In the meantime in these days of joyous idleness, while as yet the cares and troubles which this history will have to chronicle were far away from him and his simply because they were unknown Rob MacNicol, if he could not be a fisherman, could be an imaginary chieftain, and in that capacity he gave his orders as one who knew how to make himself obeyed. As soon as they had shoved the boat clear of the smacks, the jib was promptly set; the big lumps of stone that served for ballast were duly shifted; the lug-sail, as black as pitch and full of holes, was hoisted, and the halyards made fast; then the sheet was hauled in by Nicol MacNicol, who had been ordered to the helm; and finally the shaky old nondescript craft began to creep through the blue waters of Erisaig Bay. It was a lovely morning; the light breeze from the land seemed steady enough; altogether, nothing could have been more auspicious for the setting out of the great chieftain and his kinsmen.

But great as he is, he is not above fearing the criticism of people ashore on his method of handling a boat. Rob, from his proud position at the bow, darted an angry glance at his helmsman.

‘Keep her full, will ye?’ he growled in an undertone. ’Do ye call that steering, ye gomeril? Run her by Daft Sandy’s boat? It is no better than a cowherd you are at the steering.’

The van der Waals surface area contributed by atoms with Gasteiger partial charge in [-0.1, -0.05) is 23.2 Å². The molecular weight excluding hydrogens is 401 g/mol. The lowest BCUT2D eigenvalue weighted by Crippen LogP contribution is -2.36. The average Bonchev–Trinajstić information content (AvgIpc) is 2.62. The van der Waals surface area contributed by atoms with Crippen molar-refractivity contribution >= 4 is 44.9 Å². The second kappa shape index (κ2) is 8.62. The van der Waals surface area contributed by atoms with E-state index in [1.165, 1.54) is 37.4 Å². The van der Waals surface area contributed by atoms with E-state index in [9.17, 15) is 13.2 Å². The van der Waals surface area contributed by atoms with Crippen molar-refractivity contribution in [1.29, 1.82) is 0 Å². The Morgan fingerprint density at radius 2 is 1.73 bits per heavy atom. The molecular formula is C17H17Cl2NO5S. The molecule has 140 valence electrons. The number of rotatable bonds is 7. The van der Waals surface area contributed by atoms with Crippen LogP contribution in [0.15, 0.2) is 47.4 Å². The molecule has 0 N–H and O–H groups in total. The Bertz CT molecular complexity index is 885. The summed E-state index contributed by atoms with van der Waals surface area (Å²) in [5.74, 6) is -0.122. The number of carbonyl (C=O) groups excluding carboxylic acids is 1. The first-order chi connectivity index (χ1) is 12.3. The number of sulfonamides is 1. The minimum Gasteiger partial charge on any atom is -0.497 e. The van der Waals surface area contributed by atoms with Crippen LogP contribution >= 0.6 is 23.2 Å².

This Daft Sandy, who will turn up in our history by-and-by, was a half-witted old man, who spent his life in fishing for flounders from a rotten old punt he had become possessed of. He earned a sort of living that way; and seldom went near the shore during the day except to beg for a herring or two for bait, when the boats came in. He got the bait, but in an ignominious way; for the boys, stripping the nets, generally saved up the ‘broken’ herring in order to pelt Daft Sandy with the fragments when he came near. That is to say, they indulged in this amiable sport except when Rob MacNicol happened to be about. That youth had been heard to remark that the first he caught at this game would pay a sudden visit to the dead dog-fish lying beneath the clear waters of the harbour; and it was very well known among the urchins of Erisaig that the eldest MacNicol had very little scruple about taking the law into his own hand. When he found a bigger boy thrashing a smaller one, he invariably thrashed the bigger one, just to keep things even, as it were; and he had invented for the better guidance of his brethren and associates a series of somewhat stringent rules and punishments, to which, it must be acknowledged, he cheerfully submitted himself. At the same time, he was aware that even the most moral and high-principled government has occasionally to assert itself with rude physical force; and although his hand was not particularly red, as might have been expected, it was uncommonly hard, and a cuff from it was understood to produce the most startling lightning effects in the region of the eye.